Sunday, October 2, 2011

Why Not NC (Non Commercial)

Sharing clearly: When creating and sharing educational content, one of the first things that author's (and their sponsors and funders) must think about are the circumstances under which others can use their work. I work with an open education project, Connexions (cnx.org), that chose one of the most liberal of the Creative Commons licenses, the Attribution only license (CC-BY). The Attribution license requires anyone redistributing content to give credit to the content's authors. Creative Commons human readable version of the license explains the terms clearly and succinctly. Connexions thinks of itself as like Type O blood, the universal donor. While proper attribution is required, almost anything else goes. Take the content and adapt it, translate it, transform it, improve upon it (or not!), package it, market it, sell it, sell ancillary content and services based on the content, etc.

The Non-Commercial Choice: Quite a lot of freely available educational content, however, is licensed with a non-commercial restriction, the Creative Commons NC license being one of the most popular. The restriction is quite natural and content producers gravitate toward it from a basic sense of fairness. If I put a lot of effort into creating and sharing free content, it is natural to think that if someone else makes money off of that content, then some of that money should come back to me.

Why not? I find three compelling reasons to recommend that philanthropic foundations, national science and education agencies, education organizations, and individuals reject the non-commercial restriction for Open Education Resources (OER), if their goal is to accelerate human development through access to high-quality education.
  • One of the reasons is a positive reason. Commercial entities bring resources and sustainability to open content. 
  • Two of the reasons are negative. It is impractical to find and negotiate with the creators of most content that is available under the non-commercial restriction. 
  • Finally, the definition of commercial versus non-commercial is undefined, and I would argue that it is likely to remain murky indefinitley. 
First, the positive: Commercial enterprises can market, package, and support open educational resources (OER), in a way that most of us sharing content cannot or aren't interested in doing. Foundations and agencies fund the creation of OER, but, typically, not the distribution and long-term support of OER. The OER movement is still fairly young, but can look to open source software for guidance here. Most of the popular and successful open source software use licenses that do not restrict commercial use. Large companies like IBM, Sun Microsystems (now Oracle), Mozilla, and Google have been instrumental in supporting open source operating systems, web services (ex. Apache) (you are probably relying on one right now while you read this), and word processing software. These companies support open-source software, because they use it themselves. They use the software because of the quality and continuous improvement. In addition to the support of companies that use the software, Red Hat, Canonical, and others specifically focus on selling services to support open source software. Now we certainly don't yet have significant commercial support for the OER movement yet, but the commercial restriction forecloses this positive opportunity.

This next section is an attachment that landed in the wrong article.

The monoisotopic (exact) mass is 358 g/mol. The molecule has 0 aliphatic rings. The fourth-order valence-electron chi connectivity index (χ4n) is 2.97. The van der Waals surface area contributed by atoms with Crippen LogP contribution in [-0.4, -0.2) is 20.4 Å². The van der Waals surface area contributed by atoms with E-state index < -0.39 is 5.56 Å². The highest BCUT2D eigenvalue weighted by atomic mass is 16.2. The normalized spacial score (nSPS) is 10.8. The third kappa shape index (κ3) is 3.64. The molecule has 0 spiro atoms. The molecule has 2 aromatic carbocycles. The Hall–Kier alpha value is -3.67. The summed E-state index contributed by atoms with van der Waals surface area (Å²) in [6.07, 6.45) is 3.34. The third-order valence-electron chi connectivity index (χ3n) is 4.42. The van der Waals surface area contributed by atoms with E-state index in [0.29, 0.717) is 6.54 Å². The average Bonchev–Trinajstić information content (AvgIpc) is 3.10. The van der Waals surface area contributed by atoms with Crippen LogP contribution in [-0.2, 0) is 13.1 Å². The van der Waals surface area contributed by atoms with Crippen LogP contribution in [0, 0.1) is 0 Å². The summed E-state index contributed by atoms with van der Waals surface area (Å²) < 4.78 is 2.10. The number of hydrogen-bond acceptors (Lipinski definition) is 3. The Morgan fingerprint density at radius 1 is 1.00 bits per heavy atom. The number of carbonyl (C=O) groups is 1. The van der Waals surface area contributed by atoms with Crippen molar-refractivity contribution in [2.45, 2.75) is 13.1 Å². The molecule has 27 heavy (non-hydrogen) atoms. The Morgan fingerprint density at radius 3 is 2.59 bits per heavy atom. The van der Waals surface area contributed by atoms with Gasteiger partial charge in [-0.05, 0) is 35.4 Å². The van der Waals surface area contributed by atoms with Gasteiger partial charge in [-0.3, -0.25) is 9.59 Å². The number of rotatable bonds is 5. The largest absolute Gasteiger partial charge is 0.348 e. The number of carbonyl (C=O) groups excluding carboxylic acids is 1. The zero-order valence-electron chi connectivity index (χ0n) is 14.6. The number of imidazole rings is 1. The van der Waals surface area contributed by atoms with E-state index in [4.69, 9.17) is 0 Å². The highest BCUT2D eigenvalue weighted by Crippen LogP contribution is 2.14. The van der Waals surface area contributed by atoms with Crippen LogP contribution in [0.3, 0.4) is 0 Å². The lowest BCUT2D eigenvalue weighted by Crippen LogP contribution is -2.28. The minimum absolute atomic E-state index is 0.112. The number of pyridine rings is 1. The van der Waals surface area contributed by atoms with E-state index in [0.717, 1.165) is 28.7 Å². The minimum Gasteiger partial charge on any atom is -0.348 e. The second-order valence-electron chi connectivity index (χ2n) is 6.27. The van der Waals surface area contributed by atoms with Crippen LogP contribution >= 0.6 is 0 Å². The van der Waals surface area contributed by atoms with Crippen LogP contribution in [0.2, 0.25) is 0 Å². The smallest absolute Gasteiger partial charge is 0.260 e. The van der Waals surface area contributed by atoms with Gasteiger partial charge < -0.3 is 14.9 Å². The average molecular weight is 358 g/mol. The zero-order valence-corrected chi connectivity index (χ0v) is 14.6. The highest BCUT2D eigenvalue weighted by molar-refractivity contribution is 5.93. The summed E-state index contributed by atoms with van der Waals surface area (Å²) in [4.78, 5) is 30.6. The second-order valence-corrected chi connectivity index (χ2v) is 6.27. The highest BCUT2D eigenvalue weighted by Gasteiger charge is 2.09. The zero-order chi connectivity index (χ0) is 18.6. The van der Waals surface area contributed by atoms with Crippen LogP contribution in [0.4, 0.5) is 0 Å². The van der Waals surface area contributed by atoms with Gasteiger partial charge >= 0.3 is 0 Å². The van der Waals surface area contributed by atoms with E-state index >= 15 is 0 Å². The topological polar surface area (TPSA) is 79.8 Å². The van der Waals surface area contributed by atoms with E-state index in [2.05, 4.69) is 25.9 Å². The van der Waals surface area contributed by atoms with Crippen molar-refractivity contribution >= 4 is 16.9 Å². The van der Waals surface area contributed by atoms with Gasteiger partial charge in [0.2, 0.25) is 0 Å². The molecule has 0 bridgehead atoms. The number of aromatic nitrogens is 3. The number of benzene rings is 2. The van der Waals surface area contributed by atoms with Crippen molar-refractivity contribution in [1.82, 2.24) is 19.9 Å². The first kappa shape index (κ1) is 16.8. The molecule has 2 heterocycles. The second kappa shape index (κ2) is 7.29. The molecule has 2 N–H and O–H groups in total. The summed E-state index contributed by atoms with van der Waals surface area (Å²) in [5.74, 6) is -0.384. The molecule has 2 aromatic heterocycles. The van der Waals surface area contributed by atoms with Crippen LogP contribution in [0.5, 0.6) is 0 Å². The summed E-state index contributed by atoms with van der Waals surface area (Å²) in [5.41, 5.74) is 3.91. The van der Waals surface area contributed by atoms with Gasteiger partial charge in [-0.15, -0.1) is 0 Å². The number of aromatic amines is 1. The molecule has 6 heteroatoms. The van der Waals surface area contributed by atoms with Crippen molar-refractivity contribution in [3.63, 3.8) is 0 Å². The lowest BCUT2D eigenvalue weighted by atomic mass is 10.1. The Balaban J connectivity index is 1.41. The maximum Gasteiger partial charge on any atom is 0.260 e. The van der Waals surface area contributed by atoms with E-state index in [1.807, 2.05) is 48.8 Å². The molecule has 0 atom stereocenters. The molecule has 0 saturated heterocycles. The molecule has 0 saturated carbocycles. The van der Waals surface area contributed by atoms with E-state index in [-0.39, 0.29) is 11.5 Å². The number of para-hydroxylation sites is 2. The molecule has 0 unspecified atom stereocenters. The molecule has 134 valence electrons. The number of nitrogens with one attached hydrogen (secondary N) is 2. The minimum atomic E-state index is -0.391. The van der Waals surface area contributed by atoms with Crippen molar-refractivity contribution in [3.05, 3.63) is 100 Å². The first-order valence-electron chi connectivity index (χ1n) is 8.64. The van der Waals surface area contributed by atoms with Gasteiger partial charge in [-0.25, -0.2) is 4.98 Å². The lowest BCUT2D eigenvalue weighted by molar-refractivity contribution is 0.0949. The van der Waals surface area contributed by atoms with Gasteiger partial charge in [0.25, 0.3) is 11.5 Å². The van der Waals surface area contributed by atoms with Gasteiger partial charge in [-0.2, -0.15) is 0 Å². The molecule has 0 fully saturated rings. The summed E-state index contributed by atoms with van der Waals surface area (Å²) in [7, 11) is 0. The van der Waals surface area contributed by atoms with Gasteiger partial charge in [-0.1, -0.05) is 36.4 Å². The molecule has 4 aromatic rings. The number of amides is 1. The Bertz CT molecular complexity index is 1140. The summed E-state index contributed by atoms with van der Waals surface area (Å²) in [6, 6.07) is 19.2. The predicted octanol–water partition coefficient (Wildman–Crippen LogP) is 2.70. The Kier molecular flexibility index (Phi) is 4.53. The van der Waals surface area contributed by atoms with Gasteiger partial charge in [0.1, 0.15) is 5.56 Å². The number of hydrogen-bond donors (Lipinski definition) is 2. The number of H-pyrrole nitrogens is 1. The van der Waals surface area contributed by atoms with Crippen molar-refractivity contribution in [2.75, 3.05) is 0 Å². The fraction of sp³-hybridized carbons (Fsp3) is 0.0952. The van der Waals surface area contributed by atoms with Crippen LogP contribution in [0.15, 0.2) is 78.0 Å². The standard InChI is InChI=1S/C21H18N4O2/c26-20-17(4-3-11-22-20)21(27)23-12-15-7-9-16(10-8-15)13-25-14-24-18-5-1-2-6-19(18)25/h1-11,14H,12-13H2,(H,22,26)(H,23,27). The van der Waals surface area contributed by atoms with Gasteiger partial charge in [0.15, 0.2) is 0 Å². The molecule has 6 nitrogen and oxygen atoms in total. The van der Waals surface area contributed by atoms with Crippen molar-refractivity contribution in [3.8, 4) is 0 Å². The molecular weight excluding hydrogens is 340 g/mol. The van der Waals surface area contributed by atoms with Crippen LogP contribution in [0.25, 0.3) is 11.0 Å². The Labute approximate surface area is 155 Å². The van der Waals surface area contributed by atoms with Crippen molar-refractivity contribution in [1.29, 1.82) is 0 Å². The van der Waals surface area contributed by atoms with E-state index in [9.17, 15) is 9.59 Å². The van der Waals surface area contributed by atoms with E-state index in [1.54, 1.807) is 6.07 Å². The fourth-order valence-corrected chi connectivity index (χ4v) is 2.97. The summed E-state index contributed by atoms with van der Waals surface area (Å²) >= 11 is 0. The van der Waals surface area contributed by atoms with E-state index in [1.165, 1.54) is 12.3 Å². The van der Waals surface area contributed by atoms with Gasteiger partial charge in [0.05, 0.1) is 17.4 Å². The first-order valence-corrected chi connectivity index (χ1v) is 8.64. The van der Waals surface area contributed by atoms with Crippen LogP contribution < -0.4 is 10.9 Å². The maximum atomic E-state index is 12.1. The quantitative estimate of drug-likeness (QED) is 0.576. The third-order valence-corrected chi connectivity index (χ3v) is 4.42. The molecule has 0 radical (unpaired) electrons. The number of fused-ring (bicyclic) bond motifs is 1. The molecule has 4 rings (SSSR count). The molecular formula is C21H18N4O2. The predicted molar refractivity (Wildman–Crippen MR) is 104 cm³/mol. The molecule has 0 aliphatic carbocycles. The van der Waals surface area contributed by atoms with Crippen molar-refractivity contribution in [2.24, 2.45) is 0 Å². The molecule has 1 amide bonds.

Secondly, the negative: Finding and negotiating with OER producers is expensive and often impossible. Authors share their work but may or may not say how to get in touch with them. Even when they do provide contact information they may move, lose interest, or even pass away. One of the clearest and most entertaining illustrations of the complexities and pitfalls in rights negotiation is the comic, Bound by Law, by the Duke Law "Center for the Study of the Public Domain". Read about how the classic documentary, "Eyes on the Prize", was pulled from circulation because its music rights expired.  The point is not that everything should be shared freely, but that if our purpose is specifically to create and spread education widely, the non-commercial restriction adds significant drag.

Thirdly, the issue that I find most troubling:  The Non-commercial restriction is hard to define and it seems unlikely to get settled any time soon. Some of the trickier issues that I have seen discussed are whether ad-supported sites can reuse non-commercial work (mostly, but the details may be important), exactly what sorts of costs can be recouped without being commercial (it depends), and whether charging for related ancillary services would be allowed (probably not, but it depends, because existing educational exceptions would apply). Take a look at this long list of situations by Evan Podromou, for instance, and see whether you could make an easy call for each of them.

The history of copyright and copyright legislation makes it seem unlikely to me that the non-commercial distinction will be settled quickly or ever. In the U.S. alone, Congress has enacted unbelievably arcane and specific rules in the Copyright Act to settle just these sorts of issues about what is commercial and non-commercial. Take a look at section 5 (B) on this page of the United States Copyright Code, at the detailed wrangling over when performances are public, using square feet calculations (exclusive of parking), speaker number and power, and screen size. This is followed by some sort of specific allowance for the government for annual horticultural and agricultural events. Huh?

Notes:
  • I chair the Connexions Consortium Technology Committee and my fellowship with the Shuttleworth Foundation is helping to make Connexions easier to publish to and work with.
  • Creative Commons points to quite a bit of further reading about the NC restriction.

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